There she stood for minutes on end, watching nothing but the flowers, absorbed in thoughts and, presumably, in silence for the remembrance of the fallen. Her sombre expression to me implied that she felt deeply for these people, and that in her pausing, she had expressed more condolence for these people than had a thousand selfie-takers combined.

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She persisted.

Everywhere, people stop to take pictures — because it’s London, and that’s what people do here and everywhere else. Photos of the buildings, photos of each other in front of the buildings, photos of the memorials (some by professional-grade photographers and others, novices). But many of those stopping for the “selfie” in front of the pop-up memorial locations represented an indiscriminately younger demographic, leaving out no minority from its midst, with middle-aged and elderly patrons pausing alongside the rows of flowers lying like bodies, or lamppost pediments adorned with flora to hang their heads and comment on the notes and sentiments left with more depth.

This raises some interesting questions, questions which, I acknowledge, are not “new” in terms of artists’ representations of this issue, with a recent “Yolocaust” project, which photoshops devastating photographs of the holocaust into the background of selfies taken at Holocaust memorial sites garnering important media attention.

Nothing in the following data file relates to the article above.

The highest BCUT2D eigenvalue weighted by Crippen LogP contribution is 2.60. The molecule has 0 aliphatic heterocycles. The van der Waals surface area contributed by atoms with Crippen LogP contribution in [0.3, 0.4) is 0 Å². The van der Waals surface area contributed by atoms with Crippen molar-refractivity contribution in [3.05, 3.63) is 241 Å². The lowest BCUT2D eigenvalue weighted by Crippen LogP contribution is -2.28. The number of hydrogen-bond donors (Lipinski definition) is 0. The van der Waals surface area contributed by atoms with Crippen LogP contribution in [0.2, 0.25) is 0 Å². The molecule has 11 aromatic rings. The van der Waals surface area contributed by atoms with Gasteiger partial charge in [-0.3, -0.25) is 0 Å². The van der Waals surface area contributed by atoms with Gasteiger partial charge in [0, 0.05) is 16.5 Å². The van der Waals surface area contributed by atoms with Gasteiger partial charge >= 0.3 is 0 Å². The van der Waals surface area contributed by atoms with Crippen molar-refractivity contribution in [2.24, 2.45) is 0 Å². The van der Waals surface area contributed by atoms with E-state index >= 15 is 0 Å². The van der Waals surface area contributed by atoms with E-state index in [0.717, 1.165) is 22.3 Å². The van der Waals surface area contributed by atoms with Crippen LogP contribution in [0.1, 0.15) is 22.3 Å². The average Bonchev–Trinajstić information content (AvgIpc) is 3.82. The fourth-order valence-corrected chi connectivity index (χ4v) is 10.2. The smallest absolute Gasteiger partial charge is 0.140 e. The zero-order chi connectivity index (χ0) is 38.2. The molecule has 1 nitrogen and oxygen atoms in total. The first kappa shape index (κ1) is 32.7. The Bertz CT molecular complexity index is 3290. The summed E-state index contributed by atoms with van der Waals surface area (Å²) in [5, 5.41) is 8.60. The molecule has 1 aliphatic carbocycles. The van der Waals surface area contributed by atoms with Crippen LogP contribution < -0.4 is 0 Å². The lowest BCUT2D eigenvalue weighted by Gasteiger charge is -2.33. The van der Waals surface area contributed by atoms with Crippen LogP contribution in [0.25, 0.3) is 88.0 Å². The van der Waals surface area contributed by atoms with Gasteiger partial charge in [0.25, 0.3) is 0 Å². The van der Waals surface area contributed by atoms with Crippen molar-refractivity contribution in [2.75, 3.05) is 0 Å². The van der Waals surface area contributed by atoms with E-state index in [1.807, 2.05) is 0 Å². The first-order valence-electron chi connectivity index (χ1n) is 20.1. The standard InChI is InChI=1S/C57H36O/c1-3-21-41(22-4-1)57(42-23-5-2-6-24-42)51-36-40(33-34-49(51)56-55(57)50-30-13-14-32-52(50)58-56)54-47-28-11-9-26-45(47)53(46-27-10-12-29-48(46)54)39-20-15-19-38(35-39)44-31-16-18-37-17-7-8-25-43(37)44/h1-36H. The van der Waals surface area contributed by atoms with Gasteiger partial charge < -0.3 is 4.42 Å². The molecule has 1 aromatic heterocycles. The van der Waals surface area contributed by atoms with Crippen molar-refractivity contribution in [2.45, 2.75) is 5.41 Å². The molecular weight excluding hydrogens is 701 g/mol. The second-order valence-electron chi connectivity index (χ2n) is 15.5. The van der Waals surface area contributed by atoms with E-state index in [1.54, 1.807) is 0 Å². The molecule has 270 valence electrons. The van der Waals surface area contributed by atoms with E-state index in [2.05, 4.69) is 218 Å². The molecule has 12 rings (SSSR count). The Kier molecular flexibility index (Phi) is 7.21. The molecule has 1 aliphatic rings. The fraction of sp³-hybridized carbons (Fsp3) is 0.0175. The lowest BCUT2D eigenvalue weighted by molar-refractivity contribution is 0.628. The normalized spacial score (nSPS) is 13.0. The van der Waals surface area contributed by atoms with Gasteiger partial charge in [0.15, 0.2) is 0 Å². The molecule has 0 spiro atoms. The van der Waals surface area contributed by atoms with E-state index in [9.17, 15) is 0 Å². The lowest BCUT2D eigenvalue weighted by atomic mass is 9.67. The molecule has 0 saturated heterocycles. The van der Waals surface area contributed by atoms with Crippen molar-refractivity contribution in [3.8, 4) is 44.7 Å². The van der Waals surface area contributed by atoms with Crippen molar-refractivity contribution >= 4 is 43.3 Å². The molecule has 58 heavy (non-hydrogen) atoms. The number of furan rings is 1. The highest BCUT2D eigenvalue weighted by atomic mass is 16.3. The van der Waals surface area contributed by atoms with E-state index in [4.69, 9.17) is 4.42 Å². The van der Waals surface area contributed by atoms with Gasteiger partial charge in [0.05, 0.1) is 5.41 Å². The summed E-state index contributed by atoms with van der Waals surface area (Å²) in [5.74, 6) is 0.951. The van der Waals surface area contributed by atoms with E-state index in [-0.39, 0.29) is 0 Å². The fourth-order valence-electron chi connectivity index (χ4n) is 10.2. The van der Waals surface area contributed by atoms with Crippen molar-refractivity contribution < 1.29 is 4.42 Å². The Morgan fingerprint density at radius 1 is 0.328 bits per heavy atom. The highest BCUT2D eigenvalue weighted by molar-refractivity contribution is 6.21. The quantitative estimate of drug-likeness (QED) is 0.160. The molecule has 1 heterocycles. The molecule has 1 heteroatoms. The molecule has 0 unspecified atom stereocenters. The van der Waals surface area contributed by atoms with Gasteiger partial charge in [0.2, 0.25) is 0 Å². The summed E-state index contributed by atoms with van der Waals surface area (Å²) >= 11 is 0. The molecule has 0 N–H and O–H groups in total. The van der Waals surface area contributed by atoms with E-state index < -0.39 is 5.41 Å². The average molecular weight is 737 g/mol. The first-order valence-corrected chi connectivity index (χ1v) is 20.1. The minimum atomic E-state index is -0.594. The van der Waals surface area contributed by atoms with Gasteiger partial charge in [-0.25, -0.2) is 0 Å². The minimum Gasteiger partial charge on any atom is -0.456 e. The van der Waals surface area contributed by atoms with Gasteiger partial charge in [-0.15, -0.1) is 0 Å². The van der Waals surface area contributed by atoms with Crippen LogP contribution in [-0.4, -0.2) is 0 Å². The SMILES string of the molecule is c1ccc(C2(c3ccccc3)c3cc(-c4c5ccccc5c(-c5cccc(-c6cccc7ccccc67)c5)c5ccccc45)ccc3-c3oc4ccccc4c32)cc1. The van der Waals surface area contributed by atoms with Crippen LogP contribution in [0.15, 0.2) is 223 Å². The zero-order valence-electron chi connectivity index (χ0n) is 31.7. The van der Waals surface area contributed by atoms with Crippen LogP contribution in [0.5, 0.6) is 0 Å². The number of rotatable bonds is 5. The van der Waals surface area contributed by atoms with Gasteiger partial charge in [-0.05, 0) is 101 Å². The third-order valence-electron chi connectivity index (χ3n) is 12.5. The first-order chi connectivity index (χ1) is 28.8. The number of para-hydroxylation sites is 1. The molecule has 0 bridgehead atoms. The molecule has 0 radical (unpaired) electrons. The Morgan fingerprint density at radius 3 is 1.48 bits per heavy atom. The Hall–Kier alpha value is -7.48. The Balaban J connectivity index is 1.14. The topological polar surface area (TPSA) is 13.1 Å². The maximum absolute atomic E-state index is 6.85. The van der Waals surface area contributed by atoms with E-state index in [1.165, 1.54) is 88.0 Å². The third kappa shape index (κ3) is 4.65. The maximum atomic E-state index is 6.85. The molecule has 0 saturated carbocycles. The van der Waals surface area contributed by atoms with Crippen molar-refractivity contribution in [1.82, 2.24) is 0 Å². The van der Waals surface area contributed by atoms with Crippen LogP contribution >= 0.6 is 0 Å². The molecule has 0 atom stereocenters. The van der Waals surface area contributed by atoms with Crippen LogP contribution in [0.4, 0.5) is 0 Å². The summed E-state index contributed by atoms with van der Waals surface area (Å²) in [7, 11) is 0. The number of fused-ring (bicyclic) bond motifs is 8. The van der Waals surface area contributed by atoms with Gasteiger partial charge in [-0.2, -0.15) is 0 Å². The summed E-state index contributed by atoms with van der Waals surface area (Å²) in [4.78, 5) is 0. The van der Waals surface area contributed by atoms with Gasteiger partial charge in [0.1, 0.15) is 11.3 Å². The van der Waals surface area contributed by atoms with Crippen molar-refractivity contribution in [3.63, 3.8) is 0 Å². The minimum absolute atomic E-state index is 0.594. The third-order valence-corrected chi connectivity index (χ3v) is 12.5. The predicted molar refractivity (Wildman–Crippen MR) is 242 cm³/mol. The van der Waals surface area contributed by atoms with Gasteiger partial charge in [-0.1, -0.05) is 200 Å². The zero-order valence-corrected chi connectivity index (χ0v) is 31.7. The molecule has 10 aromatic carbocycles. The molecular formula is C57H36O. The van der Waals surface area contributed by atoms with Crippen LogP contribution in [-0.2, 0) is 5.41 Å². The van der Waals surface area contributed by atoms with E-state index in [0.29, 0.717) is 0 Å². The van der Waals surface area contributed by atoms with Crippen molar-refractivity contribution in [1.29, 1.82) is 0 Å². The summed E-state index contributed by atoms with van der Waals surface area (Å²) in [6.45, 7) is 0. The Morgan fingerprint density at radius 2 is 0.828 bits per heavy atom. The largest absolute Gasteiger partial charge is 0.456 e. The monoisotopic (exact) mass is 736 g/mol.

It is an acknowledged fact that taking a “selfie” at a place meant to permanently memorialise an act of terror or atrocity can be considered gauche. But what does the tendency of some members of the younger generations to do so say about our increasingly-digitised culture?

But as a temporary memorial, and at that, a memorial which holds the purpose of unifying people and bringing a shaken community together, does this site hold a different social protocol?In this case, is the fact that these impermanent places of memorialization intend to represent normalcy, in a way — an exception to the unspoken rules of digital society? Does the selfie, in this case, inspire unity and respect the fallen, providing an opportunity for solidarity and strength?

Or potentially, has a faction of digital culture approached a need for self-glorification so desperate that the need to prove their patronage to sites meant for remembrance bears with it a social standard for the “selfie”‘s inclusion? Its intent, arguably to prove the selflessness of the attendee as users of social media sites enshrine themselves and glorify their lives at an increasing rate, arguably accomplishes just the opposite by shouting into the digital void for validation of altruism in a social forum.